And remember, we live in a country, Greg, 13 percent of the country's population is immigrant; if you include their kids, 26 percent. So for all those people to hear about, "Oh, let's have a deportation force, let's get these people out," I think that's kind of unsettling.
GUTFELD: Yes, but the media gins it up, let's face it.
WILLIAMS: All right.
GUTFELD: Come on.
PERINO: Come on.
GUTFELD: That was a good point, though, I have to say. But I still won.
GUILFOYLE: Just go.
GUTFELD: Juan. I love Juan.
Directly ahead, has the media been fair to President-elect Trump on the process of his transition? Details next.
WILLIAMS: It's been just over a week since President-elect Trump won the election. Yet many in the mainstream media, gee whiz, getting impatient about when Mr. Trump will pick his cabinet. Well, as you can see in this chart, it took President Obama nearly three weeks before he announced his first cabinet secretary in '08. President Reagan, took him six weeks.
So Greg, what do you think? Is this -- again...
GUTFELD: That's an ugly chart. You think they could have come up with some colorful charts or maybe a pie. That is the boringest [SIC] chart I've seen. Whoever did that chart, that's not a good chart.
GUILFOYLE: I think they got that...
WILLIAMS: Is this -- is this evidence that there is not disarray in the Trump transition team?
PERINO: Possibly, yes. Obviously, the timing of it is that -- they're going to be fine. And I think Kellyanne Conway today said that they expect to make some appointment -- some announcements about appointments either right before Thanksgiving or right after. And that would be right in line with what other presidents have done.
I do think that one of the reasons this story line got started was because Christie was doing the transition, and then he was demoted. And then Mike Rogers was there, but then he wasn't. But now Mike Rogers is actually talking to Trump about a possible position within the administration. So it is slightly chaotic for a reason. It's a transition.
WILLIAMS: Wait a second. Eric, so if it is -- is it slightly chaotic or not?
BOLLING: I'm happy to report, there's no disarray in the transition process. And I would also like to report that Kellyanne Conway will be on "The O'Reilly Factor" tonight. And I will ask her which is the most important one that you want to know that you haven't heard yet? Do you have one that you want to hear? I'll ask her.
GUILFOYLE: Well, a lot of them.
BOLLING: One, give me one.
PERINO: The National Park Service.
WILLIAMS: I want to hear all of them.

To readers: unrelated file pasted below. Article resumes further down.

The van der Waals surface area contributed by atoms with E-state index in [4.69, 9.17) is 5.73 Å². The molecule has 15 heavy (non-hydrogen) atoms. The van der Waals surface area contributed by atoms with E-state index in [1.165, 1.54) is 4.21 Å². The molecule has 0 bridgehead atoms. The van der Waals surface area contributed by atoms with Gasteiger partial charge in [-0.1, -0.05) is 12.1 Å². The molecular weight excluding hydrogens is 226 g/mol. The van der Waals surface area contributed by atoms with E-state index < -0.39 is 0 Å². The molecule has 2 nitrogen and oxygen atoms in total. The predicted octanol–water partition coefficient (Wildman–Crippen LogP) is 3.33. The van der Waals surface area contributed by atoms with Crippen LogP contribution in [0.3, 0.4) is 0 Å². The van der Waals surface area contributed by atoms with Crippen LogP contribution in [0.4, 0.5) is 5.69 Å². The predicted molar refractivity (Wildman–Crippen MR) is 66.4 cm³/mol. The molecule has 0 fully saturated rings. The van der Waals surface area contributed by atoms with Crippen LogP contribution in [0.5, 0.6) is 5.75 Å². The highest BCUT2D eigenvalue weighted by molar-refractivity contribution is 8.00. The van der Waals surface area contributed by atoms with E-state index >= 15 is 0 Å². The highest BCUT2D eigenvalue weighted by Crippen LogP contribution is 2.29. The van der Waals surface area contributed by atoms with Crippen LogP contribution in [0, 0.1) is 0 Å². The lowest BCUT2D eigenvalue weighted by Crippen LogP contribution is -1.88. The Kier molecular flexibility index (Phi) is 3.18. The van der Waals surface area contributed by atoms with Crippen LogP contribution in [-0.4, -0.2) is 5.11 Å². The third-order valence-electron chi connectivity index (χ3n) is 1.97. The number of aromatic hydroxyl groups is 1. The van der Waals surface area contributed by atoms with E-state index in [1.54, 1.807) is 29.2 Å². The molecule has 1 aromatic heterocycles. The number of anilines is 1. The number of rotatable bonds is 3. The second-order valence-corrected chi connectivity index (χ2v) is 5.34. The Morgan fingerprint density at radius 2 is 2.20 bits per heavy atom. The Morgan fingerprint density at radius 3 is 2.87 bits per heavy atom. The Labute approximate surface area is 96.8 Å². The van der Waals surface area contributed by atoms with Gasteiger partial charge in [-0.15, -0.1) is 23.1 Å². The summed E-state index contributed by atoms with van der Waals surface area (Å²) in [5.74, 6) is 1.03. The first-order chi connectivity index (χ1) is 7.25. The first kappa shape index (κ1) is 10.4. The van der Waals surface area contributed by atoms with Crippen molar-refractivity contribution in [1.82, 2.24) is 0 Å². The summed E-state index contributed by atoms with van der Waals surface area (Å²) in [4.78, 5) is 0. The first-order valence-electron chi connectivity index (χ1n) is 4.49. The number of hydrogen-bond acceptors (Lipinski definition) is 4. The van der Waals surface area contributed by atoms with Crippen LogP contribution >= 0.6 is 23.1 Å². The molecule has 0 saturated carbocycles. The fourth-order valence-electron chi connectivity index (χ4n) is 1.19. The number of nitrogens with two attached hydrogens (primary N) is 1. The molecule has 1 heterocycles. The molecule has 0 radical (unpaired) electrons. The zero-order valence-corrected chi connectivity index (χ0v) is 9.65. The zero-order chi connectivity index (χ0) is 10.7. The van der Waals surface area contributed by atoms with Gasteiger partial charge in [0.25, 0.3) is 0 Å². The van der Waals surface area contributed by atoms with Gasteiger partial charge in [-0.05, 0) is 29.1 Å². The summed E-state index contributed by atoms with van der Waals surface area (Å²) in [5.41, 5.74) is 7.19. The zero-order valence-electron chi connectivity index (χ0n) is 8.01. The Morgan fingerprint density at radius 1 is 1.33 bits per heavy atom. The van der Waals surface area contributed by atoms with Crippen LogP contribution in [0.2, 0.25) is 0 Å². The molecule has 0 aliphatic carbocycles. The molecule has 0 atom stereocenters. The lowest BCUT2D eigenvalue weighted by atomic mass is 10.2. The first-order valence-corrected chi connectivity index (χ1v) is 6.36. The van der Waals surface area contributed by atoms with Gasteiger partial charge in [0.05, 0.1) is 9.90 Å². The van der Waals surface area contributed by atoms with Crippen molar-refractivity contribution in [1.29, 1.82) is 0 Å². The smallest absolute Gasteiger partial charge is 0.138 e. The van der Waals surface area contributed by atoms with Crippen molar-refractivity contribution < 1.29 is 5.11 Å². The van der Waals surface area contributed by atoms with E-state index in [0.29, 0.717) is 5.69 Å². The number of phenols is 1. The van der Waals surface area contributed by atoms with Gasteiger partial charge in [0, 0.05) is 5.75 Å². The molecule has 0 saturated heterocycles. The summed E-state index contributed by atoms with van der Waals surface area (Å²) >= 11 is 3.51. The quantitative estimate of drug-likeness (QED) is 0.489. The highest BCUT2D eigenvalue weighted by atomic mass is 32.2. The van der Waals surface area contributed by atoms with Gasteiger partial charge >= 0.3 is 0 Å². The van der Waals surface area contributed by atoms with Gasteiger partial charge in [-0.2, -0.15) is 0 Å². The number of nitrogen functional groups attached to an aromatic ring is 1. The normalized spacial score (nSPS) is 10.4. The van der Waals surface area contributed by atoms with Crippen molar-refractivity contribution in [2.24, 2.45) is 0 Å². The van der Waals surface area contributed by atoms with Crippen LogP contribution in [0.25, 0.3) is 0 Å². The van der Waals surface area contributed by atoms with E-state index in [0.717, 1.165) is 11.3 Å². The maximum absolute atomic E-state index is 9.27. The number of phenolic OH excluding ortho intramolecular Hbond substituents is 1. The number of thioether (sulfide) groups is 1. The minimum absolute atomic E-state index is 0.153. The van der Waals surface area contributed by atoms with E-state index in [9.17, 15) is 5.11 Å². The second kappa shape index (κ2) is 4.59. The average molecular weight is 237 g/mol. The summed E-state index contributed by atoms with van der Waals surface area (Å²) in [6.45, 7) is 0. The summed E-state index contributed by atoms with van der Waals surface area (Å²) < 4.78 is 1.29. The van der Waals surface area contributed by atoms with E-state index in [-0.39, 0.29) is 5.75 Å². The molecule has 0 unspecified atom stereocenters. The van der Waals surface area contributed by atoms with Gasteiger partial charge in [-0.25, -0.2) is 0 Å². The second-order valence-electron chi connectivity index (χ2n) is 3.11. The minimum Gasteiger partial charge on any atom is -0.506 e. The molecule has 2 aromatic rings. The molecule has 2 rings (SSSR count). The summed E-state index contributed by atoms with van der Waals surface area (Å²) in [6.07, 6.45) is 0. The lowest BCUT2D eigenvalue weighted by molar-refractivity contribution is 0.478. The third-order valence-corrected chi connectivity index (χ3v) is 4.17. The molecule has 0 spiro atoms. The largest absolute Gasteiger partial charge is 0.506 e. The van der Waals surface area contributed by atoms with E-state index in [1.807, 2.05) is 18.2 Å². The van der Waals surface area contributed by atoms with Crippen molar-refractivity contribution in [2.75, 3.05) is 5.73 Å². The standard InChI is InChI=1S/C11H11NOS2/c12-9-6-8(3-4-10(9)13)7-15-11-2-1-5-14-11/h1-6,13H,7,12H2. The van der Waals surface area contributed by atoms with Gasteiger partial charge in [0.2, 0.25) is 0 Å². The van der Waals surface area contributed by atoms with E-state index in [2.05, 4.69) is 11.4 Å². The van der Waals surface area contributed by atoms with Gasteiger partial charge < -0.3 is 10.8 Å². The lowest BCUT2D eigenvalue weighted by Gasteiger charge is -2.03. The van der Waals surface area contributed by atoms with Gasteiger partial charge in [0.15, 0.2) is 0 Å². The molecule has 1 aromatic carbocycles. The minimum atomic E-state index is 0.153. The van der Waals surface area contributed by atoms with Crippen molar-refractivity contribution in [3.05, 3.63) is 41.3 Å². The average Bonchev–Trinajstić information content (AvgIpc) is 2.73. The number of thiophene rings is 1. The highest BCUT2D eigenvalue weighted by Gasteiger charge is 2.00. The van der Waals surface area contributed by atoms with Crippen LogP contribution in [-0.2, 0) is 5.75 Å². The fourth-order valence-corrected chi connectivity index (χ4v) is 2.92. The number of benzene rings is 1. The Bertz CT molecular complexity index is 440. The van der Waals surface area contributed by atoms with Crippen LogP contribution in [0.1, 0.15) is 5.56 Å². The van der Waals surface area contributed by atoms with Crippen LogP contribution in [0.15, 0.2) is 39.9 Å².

WILLIAMS: Kimberly, Kimberly, go right ahead. Go ahead, Kimberly.
GUILFOYLE: Yes, no, I mean, I want to know -- I want to know. I'm excited to find out. I think for sure, like, defense secretary, secretary of state. I mean, let's start right there, right?
WILLIAMS: You know what, Eric? I just think lots of people are interested in the internal -- you know, what they call the knife fight. And you said, "I think that's wrong." But what happened -- what happened to Christie? What happened with Newt, Carson? I think Newt today came out and said he's not doing anything, right? What happened with -- what happened with all these loyalists?
GUILFOYLE: Maybe they didn't want to. They wanted him to get elected.
WILLIAMS: Right, right.
GUILFOYLE: They were supporting him. Maybe they have other things to do.
WILLIAMS: Well, that's, I think, why some people might say, "Hey, here's a list."
BOLLING: What I'm telling you is from -- within the ivory tower, there's not disarray. There are people who are jockeying for positions. And there -- there's some fighting within the people who want the positions.
WILLIAMS: We've got news. We've got new on "The Five." "One More Thing," up next.
GUILFOYLE: We've got news?
BOLLING: Time for "One More Thing."
PERINO: I have some pictures from the road trip for the book tour. Here's my high school debate -- speech and debate coach, came to Fort Collins, Colorado. That's Terry Rich.
Then I got to go to the Reagan Library with John Heubusch. Always a pleasure. A great crowd there. And then I got to go to the Nixon Library. It's remodeled. I highly recommend a visit. If you've been before, go back. Ric Grenell joined me and asked me all about Jasper onstage there.
And then, at the Reagan Library, Caitlyn Jenner came to the event. And I showed her these pictures of the Photoshops "The Five" fan did of Jasper on the cover of the Wheaties box, and she thought it was hilarious.